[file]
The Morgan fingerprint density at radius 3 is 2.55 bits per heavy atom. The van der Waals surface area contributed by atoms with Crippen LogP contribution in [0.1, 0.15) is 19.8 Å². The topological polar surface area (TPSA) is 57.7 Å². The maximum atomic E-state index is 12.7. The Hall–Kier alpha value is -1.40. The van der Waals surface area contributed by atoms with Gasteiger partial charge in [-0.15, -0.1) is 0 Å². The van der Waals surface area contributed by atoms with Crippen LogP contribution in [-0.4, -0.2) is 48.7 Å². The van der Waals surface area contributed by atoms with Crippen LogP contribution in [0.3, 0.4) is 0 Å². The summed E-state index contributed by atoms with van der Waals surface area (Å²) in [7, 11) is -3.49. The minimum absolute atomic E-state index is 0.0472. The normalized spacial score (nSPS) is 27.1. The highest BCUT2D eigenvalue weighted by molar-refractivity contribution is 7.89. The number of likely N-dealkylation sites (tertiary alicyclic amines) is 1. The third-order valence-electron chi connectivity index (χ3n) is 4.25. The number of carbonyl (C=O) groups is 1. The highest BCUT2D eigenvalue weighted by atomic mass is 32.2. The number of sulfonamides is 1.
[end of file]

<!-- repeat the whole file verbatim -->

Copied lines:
The Morgan fingerprint density at radius 3 is 2.55 bits per heavy atom. The van der Waals surface area contributed by atoms with Crippen LogP contribution in [0.1, 0.15) is 19.8 Å². The topological polar surface area (TPSA) is 57.7 Å². The maximum atomic E-state index is 12.7. The Hall–Kier alpha value is -1.40. The van der Waals surface area contributed by atoms with Gasteiger partial charge in [-0.15, -0.1) is 0 Å². The van der Waals surface area contributed by atoms with Crippen LogP contribution in [-0.4, -0.2) is 48.7 Å². The van der Waals surface area contributed by atoms with Crippen LogP contribution in [0.3, 0.4) is 0 Å². The summed E-state index contributed by atoms with van der Waals surface area (Å²) in [7, 11) is -3.49. The minimum absolute atomic E-state index is 0.0472. The normalized spacial score (nSPS) is 27.1. The highest BCUT2D eigenvalue weighted by molar-refractivity contribution is 7.89. The number of likely N-dealkylation sites (tertiary alicyclic amines) is 1. The third-order valence-electron chi connectivity index (χ3n) is 4.25. The number of carbonyl (C=O) groups is 1. The highest BCUT2D eigenvalue weighted by atomic mass is 32.2. The number of sulfonamides is 1.